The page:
Image Credit: Sam James

Jurrungu Ngan-ga / Straight Talk


Jurrungu Ngan-ga / Straight Talk deploys Marrugeku’s renowned culturally and community informed dance theatre to address local and global issues of the fear of cultural difference. Inspired by Yawuru leader Patrick Dodson’s proposal: “because we lack the ability to straight talk to one another about cultural difference, fear grows in each generation, holding community and society back in multiple ways”, Jurrungu Ngan-ga addresses alarming statistics which reveal Aboriginal Australians as proportionately the most incarcerated peoples in the world and responds to firsthand descriptions of life inside the Manus Island detention centre.


Through choreography, voice, cultural perspectives and installation art Marrugeku investigates that which we wish to lock away, to put behind walls and to isolate. Featuring an outstanding cast who draw on their intersecting experiences within multiple marginalised communities (Aboriginal, immigrant, refugee and transgender), Jurrungu Ngan-ga creates a searing and at times humorous portrayal of the fear of fear itself.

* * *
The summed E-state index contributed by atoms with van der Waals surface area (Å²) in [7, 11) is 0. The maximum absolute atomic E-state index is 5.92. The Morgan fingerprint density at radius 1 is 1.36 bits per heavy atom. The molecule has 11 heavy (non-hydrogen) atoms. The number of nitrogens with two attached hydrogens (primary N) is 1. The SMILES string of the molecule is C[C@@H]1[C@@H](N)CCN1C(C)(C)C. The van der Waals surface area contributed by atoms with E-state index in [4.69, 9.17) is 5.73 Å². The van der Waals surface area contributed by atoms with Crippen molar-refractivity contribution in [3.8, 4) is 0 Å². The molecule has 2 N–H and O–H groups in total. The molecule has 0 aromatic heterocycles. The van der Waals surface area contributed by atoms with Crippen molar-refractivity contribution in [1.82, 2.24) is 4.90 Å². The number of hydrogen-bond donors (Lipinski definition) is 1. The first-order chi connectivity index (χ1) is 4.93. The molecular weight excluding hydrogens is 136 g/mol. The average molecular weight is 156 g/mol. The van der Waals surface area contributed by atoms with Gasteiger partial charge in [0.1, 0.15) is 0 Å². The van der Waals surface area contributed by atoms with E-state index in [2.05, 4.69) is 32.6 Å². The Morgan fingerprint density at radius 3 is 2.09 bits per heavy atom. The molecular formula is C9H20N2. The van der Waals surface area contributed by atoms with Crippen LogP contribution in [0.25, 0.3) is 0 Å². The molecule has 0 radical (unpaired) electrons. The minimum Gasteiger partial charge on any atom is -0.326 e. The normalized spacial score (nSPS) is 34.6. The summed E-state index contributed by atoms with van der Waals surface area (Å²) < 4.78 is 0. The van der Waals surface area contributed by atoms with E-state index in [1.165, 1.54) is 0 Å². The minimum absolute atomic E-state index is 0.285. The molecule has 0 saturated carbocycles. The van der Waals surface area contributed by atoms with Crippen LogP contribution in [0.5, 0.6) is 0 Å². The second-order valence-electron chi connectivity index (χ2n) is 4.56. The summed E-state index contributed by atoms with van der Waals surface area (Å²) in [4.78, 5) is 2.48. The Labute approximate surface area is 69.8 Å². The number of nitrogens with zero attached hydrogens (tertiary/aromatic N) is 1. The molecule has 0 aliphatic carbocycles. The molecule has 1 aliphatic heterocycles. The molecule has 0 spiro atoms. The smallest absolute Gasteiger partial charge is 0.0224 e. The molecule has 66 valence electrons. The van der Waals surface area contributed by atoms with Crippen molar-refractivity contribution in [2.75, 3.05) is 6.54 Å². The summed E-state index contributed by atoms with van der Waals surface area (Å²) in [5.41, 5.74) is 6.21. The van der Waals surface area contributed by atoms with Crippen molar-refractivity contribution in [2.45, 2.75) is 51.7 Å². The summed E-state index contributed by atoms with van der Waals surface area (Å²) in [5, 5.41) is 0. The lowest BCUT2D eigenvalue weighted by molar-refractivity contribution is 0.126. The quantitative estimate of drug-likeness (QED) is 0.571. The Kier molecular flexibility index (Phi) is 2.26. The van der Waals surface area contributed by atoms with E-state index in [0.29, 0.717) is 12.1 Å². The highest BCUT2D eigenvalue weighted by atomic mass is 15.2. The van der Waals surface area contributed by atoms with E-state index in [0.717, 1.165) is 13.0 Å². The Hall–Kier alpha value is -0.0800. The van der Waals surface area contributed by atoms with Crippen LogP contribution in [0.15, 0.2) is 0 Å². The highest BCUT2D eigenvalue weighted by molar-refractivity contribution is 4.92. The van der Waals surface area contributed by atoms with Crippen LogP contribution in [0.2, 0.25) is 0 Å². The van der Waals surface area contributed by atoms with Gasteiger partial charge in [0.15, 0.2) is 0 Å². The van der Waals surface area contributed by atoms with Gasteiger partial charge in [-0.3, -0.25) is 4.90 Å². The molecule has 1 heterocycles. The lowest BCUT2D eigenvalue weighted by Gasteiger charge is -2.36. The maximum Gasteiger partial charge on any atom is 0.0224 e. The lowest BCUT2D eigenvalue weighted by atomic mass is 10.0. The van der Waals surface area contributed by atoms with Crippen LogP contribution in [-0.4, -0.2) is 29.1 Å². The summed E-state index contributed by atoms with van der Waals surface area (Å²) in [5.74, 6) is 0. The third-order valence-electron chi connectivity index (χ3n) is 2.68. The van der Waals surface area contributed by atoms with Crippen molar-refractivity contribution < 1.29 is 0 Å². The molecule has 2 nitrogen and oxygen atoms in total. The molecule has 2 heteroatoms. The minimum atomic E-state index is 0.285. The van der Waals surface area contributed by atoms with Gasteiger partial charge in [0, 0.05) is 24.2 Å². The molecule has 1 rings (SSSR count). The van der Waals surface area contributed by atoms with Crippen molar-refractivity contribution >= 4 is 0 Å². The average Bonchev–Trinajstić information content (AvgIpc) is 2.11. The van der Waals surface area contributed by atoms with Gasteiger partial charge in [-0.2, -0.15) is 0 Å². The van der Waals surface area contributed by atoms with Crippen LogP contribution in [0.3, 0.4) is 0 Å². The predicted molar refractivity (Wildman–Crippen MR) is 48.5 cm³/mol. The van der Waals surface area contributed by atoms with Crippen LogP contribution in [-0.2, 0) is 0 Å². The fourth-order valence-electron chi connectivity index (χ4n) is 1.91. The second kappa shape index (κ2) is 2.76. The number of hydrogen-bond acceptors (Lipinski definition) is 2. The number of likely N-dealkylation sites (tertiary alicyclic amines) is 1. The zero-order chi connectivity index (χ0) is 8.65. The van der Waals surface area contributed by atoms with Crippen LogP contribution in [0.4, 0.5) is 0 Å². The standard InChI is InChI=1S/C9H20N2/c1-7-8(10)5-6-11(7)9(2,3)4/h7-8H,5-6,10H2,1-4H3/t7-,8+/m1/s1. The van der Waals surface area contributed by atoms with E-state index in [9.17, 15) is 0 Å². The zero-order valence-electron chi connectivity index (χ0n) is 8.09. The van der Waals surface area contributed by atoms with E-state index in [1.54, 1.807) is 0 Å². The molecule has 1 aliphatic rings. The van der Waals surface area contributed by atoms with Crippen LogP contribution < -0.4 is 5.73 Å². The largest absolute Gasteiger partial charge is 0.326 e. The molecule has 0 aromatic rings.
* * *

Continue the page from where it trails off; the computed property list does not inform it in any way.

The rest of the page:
Marrugeku is an unparalleled presence in Australia today, dedicated to First Nation and settler Australians working together to develop new dance languages that are restless, transformative and unwavering. Marrugeku is led by co-artistic directors: choreographer/dancer Dalisa Pigram and director/dramaturg Rachael Swain. Working together for 24 years, they co-conceive and facilitate Marrugeku’s productions and research laboratories, introducing audiences to the unique and potent structures of Aboriginal knowledge systems and the compelling experience of intercultural performance.


Working from our bicoastal operations in the remote town of Broome, Western Australia and the urban centre of Carriageworks, Sydney, Marrugeku harnesses the dynamic of performance exchange drawn from remote, urban, intercultural and trans-Indigenous approaches to expand the possibilities of contemporary dance.